Because of the disruptive nature of the sector, the UK’s National Semiconductor Strategy was established to focus on areas where the country has distinct competitive strengths which can be sustained over time; namely the type of technology developed by Pragmatic. “Within that, there is an understanding that there needs to be support for semiconductor manufacturing,” he added. An example of this is the Semiconductor Advisory Panel, of which Scott is a member. Established by the Department for Science, Innovation and Technology (DSIT), the panel’s aim is to enable the government to work closely with industry to grow the UK sector, ensuring a stable supply of chips and protecting the UK from national security risks associated with semiconductor technology.

Read more at The Manufacturer

Rapidus and Tenstorrent Partner to Accelerate Development of AI Edge Device Domain Based on 2nm Logic

📅 Date:

🔖 Topics: Partnership

🏭 Vertical: Semiconductor

🏢 Organizations: Rapidus, Tenstorrent


Rapidus Corporation, a company involved in the research, development, design, manufacture, and sales of advanced logic semiconductors, today announced an agreement with Tenstorrent Inc., a next-generation computing company building computers for AI, to jointly develop semiconductor IP (design assets) in the field of AI edge devices based on 2nm logic semiconductors.

In addition to its AI processors and servers, Tenstorrent built and owns the world’s most performant RISC-V CPU IP and licenses that technology to its customers around the world. Through this technological partnership with Rapidus, Tenstorrent will accelerate the development of cutting-edge devices to meet the needs of the ever-evolving digital society.

Read more at PR Newswire

Rapidus, University of Tokyo plan 1-nm chip tech with French partner

📅 Date:

🔖 Topics: Partnership

🏭 Vertical: Semiconductor

🏢 Organizations: Rapidus, University of Tokyo, Leti


Japanese chipmaker Rapidus and the University of Tokyo are partnering with French research institute Leti to jointly develop basic technology for designing chips using technology in the 1-nanometer range, Nikkei has learned. The partners will begin actively exchanging staff and sharing technology as early as next year. Leti will contribute its expertise in chip components to build an infrastructure for supplying 1-nm products.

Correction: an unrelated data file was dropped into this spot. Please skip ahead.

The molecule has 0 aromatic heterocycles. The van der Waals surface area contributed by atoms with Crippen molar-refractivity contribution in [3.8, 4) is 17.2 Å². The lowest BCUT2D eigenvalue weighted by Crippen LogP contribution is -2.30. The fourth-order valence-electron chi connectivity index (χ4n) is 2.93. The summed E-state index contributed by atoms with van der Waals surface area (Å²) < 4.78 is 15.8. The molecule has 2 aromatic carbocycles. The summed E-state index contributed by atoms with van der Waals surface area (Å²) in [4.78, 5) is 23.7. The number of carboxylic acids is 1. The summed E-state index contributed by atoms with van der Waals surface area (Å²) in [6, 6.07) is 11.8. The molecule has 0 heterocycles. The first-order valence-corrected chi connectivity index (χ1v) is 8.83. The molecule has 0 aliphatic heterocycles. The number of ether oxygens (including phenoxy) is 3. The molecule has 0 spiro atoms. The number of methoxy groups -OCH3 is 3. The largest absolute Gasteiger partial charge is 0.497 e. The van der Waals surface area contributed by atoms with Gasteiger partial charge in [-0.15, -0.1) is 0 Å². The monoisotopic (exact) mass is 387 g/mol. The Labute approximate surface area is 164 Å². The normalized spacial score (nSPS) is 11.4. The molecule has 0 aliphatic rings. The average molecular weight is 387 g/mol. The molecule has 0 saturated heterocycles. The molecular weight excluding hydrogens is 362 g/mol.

Read more at Nikkei Asia

Center For Deep Learning In Electronics Manufacturing: Bringing Deep Learning To Production For Photomask Manufacturing

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✍️ Author: Jan Willis

🔖 Topics: Partnership

🏭 Vertical: Semiconductor

🏢 Organizations: D2S, Mycronic, NuFlare Technology, Center for Deep Learning in Electronics Manufacturing


Five years later, CDLe has completed its mission by graduating more than 20 students from the alliance members and completing 30 DL projects, many of which are headed to or already in production. This contrasts with the opinion of industry luminaries in the 2023 annual eBeam Initiative survey in which only 22% of respondents thought that DL would be used in production in any stage of production mask making by 2023. CDLe and its participants have had more success with DL than the industry at large because of their approach: using digital twins to bridge the data gap that keeps DL prototypes from moving to production use and following a “recipe for DL success” that includes executive commitment, dedicated computing resources, and DL and domain experts.

Read more at Semiconductor Engineering

China develops AI chip 3,000 times faster than Nvidia’s A100

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🏭 Vertical: Semiconductor

🏢 Organizations: SMIC


In a major breakthrough for the field of artificial intelligence (AI), scientists from China have recently introduced an extraordinary innovation – the All-Analogue Chip Combining Electronics and Light (ACCEL). During a lab experiment, the ACCEL chip demonstrated an impressive computing speed of 4.6 PFLOPS (peta-floating point operations per second), surpassing the speed of one of the most commonly used commercial AI chips, Nvidia’s A100, by a factor of 3,000. Additionally, researchers noted that the Chinese chip’s energy consumption is a staggering 4 million times lower.